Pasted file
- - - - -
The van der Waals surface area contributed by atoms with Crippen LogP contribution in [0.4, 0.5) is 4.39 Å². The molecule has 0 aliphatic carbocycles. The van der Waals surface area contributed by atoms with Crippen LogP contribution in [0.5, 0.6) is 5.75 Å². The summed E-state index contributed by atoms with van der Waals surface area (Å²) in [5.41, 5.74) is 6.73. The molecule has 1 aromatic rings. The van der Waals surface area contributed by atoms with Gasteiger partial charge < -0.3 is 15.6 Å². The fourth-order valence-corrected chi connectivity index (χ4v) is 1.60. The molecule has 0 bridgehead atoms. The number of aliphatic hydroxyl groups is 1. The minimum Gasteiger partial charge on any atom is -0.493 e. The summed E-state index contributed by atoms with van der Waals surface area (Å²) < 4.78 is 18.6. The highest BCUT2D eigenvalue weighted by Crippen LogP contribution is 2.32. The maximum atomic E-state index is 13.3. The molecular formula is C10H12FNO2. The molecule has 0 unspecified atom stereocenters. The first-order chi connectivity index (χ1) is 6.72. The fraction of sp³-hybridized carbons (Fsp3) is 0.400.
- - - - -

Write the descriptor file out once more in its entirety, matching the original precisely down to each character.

The van der Waals surface area contributed by atoms with Crippen LogP contribution in [0.4, 0.5) is 4.39 Å². The molecule has 0 aliphatic carbocycles. The van der Waals surface area contributed by atoms with Crippen LogP contribution in [0.5, 0.6) is 5.75 Å². The summed E-state index contributed by atoms with van der Waals surface area (Å²) in [5.41, 5.74) is 6.73. The molecule has 1 aromatic rings. The van der Waals surface area contributed by atoms with Gasteiger partial charge < -0.3 is 15.6 Å². The fourth-order valence-corrected chi connectivity index (χ4v) is 1.60. The molecule has 0 bridgehead atoms. The number of aliphatic hydroxyl groups is 1. The minimum Gasteiger partial charge on any atom is -0.493 e. The summed E-state index contributed by atoms with van der Waals surface area (Å²) < 4.78 is 18.6. The highest BCUT2D eigenvalue weighted by Crippen LogP contribution is 2.32. The maximum atomic E-state index is 13.3. The molecular formula is C10H12FNO2. The molecule has 0 unspecified atom stereocenters. The first-order chi connectivity index (χ1) is 6.72. The fraction of sp³-hybridized carbons (Fsp3) is 0.400.